Regardless of who is closer to the truth both parties should take seriously their claims of devotion to the consumer by investing and not hamstringing innovations that might help solve some of the irrefutable headaches that plague this industry. As patients and doctors, as consumers endowed with the power of indifference and ire, it is high time for us to stop being seen as cynical pawns in this tumultuous debate over what is best for the consumer of healthcare while being largely excluded from the conversation. We should be courted as the formidable consumer base we are and looked at as discriminating entities more than willing to turn away from inferior practices, irrespective of which of our supposed protectors is claiming to hold us dearest.

Surprise Medical Billing (Balance Billing) Potential Federal Legislation


Update: Surprise Medical Billing (Balance Billing) Potential Federal Legislation

Many emergency medicine groups are currently out-of-network with major private insurers, and therefore bill patients the difference between their charges and what the insurance company paid (referred to as “balance billing”).

This scenario may cause friction with patients and hospital administrators, especially where the hospital itself is in-network with the payer. However, many emergency medicine groups believe the in-network rates offered by some private insurers are inadequate and leave them no choice but to remain non-par with those payers.

Such bills are often included under the term “surprise medical bills” because patients were treated at an in-network facility, but the provider group itself was out-of-network and balance billed the patient. Some states have already addressed surprise medical bills and pressure has mounted on Congress to take action at the federal level.

This month a flurry of activity on Capitol Hill has produced legislative drafts, hearings, and announcements focused on surprise medical billing. The Senate, House, and Administration have all announced plans to address the situation, including a number of possible approaches. All agree that the patient should be taken out of the process and be responsible for only their in-network deductibles and co-insurance.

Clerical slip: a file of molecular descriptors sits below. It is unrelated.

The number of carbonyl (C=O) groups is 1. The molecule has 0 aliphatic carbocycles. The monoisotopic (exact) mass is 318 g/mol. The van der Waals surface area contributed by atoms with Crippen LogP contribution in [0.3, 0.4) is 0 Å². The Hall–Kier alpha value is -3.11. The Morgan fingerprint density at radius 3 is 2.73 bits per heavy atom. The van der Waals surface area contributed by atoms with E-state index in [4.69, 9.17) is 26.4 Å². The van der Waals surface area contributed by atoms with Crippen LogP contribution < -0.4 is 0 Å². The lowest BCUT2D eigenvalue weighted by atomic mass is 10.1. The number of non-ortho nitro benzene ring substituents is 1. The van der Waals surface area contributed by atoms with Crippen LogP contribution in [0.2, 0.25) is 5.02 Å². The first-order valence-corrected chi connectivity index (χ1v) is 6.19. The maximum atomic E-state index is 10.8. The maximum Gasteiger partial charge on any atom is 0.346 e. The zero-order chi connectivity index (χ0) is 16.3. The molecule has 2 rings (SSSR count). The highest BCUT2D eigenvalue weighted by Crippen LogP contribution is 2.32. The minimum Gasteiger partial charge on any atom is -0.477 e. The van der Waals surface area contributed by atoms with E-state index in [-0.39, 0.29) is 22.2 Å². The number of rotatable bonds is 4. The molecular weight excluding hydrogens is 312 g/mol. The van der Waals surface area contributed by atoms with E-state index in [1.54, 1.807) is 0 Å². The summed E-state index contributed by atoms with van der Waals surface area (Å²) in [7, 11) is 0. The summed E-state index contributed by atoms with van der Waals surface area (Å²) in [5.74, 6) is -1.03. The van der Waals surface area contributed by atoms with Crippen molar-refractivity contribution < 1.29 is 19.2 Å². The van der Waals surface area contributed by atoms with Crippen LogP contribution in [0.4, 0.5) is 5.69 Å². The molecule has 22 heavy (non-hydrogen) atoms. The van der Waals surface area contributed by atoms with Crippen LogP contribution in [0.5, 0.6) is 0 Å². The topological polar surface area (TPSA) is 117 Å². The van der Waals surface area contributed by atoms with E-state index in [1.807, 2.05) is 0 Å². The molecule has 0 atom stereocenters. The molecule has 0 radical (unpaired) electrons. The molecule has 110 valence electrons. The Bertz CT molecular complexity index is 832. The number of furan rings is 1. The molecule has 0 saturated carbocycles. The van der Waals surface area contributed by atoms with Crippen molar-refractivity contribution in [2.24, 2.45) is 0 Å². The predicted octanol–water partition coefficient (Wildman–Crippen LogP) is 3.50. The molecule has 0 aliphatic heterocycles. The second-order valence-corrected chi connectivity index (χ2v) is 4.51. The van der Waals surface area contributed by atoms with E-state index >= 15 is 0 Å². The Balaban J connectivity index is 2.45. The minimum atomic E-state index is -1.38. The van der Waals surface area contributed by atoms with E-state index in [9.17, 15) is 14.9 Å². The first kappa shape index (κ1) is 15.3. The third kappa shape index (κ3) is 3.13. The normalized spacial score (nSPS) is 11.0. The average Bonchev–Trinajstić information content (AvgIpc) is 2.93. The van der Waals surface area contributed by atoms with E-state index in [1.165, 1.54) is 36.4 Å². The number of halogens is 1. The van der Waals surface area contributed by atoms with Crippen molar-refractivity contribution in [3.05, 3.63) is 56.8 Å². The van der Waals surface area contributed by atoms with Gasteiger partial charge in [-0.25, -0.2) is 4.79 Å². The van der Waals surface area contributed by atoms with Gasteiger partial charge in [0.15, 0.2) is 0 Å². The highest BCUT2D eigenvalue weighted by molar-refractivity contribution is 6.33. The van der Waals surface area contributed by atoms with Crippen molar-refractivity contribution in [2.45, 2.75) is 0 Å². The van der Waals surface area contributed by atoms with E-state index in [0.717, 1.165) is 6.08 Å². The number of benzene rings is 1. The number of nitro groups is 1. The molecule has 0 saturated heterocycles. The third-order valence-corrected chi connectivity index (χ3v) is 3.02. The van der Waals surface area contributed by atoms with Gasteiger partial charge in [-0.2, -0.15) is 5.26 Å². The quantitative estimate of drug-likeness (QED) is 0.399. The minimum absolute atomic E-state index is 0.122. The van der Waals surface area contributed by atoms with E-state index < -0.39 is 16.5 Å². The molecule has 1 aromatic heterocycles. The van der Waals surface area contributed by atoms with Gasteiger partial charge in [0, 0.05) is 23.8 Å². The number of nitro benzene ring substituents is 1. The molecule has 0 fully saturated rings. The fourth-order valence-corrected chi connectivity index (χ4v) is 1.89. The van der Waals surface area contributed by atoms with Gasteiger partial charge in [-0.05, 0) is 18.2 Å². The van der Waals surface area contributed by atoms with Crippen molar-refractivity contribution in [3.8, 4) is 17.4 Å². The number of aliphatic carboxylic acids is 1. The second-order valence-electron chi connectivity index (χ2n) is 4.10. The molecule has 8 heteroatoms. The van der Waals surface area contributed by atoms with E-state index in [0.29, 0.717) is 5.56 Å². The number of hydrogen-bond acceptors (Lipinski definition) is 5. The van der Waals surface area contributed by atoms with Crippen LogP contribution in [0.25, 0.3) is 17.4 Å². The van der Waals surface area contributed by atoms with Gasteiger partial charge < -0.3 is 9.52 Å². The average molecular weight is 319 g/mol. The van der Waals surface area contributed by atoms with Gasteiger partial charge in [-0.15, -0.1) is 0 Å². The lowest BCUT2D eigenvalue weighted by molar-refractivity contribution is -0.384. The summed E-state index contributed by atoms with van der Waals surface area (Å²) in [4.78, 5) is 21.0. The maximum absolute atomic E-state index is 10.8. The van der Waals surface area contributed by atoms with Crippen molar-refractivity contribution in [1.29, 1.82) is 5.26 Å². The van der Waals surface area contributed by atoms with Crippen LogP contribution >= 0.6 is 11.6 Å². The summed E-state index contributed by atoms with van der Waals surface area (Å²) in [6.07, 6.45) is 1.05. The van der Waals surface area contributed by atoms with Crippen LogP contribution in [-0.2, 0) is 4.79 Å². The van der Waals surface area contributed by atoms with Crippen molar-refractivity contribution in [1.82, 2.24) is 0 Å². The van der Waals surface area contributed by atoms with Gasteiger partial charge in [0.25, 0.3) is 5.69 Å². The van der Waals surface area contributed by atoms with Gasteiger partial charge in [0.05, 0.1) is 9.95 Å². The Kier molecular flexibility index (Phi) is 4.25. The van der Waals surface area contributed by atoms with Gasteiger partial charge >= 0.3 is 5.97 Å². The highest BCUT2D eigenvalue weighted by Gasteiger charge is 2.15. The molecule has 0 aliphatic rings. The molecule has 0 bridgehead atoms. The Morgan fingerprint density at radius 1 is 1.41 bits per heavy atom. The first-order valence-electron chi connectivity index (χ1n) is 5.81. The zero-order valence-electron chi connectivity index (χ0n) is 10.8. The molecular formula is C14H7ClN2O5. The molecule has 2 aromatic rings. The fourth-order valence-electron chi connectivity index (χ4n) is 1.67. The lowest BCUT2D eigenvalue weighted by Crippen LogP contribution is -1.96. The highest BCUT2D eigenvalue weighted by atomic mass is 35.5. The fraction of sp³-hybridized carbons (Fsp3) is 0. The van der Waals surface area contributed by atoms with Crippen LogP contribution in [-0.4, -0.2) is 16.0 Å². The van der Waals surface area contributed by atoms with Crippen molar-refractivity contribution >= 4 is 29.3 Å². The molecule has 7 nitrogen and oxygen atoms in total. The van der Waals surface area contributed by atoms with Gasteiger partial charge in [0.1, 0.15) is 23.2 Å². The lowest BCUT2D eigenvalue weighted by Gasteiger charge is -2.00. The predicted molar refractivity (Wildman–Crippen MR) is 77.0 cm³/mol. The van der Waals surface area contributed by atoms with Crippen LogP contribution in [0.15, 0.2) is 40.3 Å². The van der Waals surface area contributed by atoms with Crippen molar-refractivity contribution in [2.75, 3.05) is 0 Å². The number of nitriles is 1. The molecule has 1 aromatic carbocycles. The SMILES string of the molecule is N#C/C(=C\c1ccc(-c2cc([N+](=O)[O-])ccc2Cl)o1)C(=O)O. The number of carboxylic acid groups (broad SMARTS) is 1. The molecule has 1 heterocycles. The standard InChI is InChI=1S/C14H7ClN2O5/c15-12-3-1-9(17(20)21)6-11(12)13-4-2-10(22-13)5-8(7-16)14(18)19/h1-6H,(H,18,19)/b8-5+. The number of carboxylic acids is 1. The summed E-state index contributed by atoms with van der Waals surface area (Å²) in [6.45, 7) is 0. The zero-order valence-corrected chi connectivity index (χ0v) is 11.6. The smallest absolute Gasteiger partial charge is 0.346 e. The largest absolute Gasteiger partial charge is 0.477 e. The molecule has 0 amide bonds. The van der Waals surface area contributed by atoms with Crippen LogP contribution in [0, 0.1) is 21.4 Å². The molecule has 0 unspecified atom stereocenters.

Final legislation is likely to contain recommendations from legislative and other stakeholders, which propose various solutions, such as:

  • Set Rates: pay out-of-network providers a median in-network rate
  • Network Matching: require all hospital-based providers be contracted with the same payers as the hospital
  • Bundled Billing: prevent hospital-based providers from submitting claims or billing patients (the facility would provide a single claim, including professional fees; physicians would be reimbursed by the facility)
  • Consent: Require patient notification and consent to balance bill for out-of-network services
  • Arbitration: create arbitration processes for providers and payers disputing the amount of out-of-network reimbursement
  • Databases: create state-based databases to collect claims and payment data for all payers
  • Price Transparency: healthcare providers to furnish expected costs for services to patients in advance of treatment
  • Network Adequacy: requirements that insurers provide adequate networks

Innovative is closely monitoring the situation and will be part of a group visiting with congressional and administration officials in Washington next month regarding healthcare reform in general, and surprise medical billing in particular.

Innovative executives are actively involved in national organizations that help inform and guide policymakers on healthcare issues, including: Healthcare Business Management Association (HBMA), American College of Emergency Physicians (ACEP), Emergency Department Practice Management Association (EDPMA), American College of Osteopathic Emergency Physicians (ACOEP), Workgroup for Electronic Data Interchange (WEDI), and others.



One of the Internet’s gifts—and occasional annoyances!— is its space for people to self-publish their alleged expertise on a subject. Surely this must be some form of purging. I feel an odd mixture of depression and excitement toward these online message boards. The writers on healthcare forums vary from doctors, hospital executives, and private insurers, to young families whose finances have been wrecked by medical expenses.